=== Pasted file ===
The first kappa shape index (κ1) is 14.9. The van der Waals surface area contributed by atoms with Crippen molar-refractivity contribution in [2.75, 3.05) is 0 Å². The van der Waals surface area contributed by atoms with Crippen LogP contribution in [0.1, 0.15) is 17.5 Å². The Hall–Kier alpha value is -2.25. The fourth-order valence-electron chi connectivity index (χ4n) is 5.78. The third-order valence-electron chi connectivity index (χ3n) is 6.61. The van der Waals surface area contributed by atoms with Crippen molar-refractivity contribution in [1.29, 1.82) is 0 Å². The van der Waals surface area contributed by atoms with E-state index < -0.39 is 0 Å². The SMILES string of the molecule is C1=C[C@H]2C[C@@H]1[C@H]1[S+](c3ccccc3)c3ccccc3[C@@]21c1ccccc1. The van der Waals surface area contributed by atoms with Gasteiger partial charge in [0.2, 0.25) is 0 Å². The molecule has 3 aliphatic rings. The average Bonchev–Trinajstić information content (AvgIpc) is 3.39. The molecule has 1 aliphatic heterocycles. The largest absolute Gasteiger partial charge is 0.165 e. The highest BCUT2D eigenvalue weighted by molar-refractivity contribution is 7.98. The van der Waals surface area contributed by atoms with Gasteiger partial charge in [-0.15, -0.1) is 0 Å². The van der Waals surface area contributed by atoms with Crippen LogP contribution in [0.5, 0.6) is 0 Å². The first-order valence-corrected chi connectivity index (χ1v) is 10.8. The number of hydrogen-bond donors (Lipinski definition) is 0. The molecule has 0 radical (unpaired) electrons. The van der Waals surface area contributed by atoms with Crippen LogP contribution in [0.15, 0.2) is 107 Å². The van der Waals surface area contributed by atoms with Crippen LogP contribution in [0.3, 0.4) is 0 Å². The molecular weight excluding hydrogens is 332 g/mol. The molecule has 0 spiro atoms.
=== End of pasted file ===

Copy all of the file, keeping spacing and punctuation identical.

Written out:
The first kappa shape index (κ1) is 14.9. The van der Waals surface area contributed by atoms with Crippen molar-refractivity contribution in [2.75, 3.05) is 0 Å². The van der Waals surface area contributed by atoms with Crippen LogP contribution in [0.1, 0.15) is 17.5 Å². The Hall–Kier alpha value is -2.25. The fourth-order valence-electron chi connectivity index (χ4n) is 5.78. The third-order valence-electron chi connectivity index (χ3n) is 6.61. The van der Waals surface area contributed by atoms with Crippen molar-refractivity contribution in [1.29, 1.82) is 0 Å². The van der Waals surface area contributed by atoms with E-state index < -0.39 is 0 Å². The SMILES string of the molecule is C1=C[C@H]2C[C@@H]1[C@H]1[S+](c3ccccc3)c3ccccc3[C@@]21c1ccccc1. The van der Waals surface area contributed by atoms with Gasteiger partial charge in [0.2, 0.25) is 0 Å². The molecule has 3 aliphatic rings. The average Bonchev–Trinajstić information content (AvgIpc) is 3.39. The molecule has 1 aliphatic heterocycles. The largest absolute Gasteiger partial charge is 0.165 e. The highest BCUT2D eigenvalue weighted by molar-refractivity contribution is 7.98. The van der Waals surface area contributed by atoms with Gasteiger partial charge in [-0.15, -0.1) is 0 Å². The van der Waals surface area contributed by atoms with Crippen LogP contribution in [0.5, 0.6) is 0 Å². The first-order valence-corrected chi connectivity index (χ1v) is 10.8. The number of hydrogen-bond donors (Lipinski definition) is 0. The molecule has 0 radical (unpaired) electrons. The van der Waals surface area contributed by atoms with Crippen LogP contribution in [0.15, 0.2) is 107 Å². The van der Waals surface area contributed by atoms with Crippen LogP contribution in [0.3, 0.4) is 0 Å². The molecular weight excluding hydrogens is 332 g/mol. The molecule has 0 spiro atoms.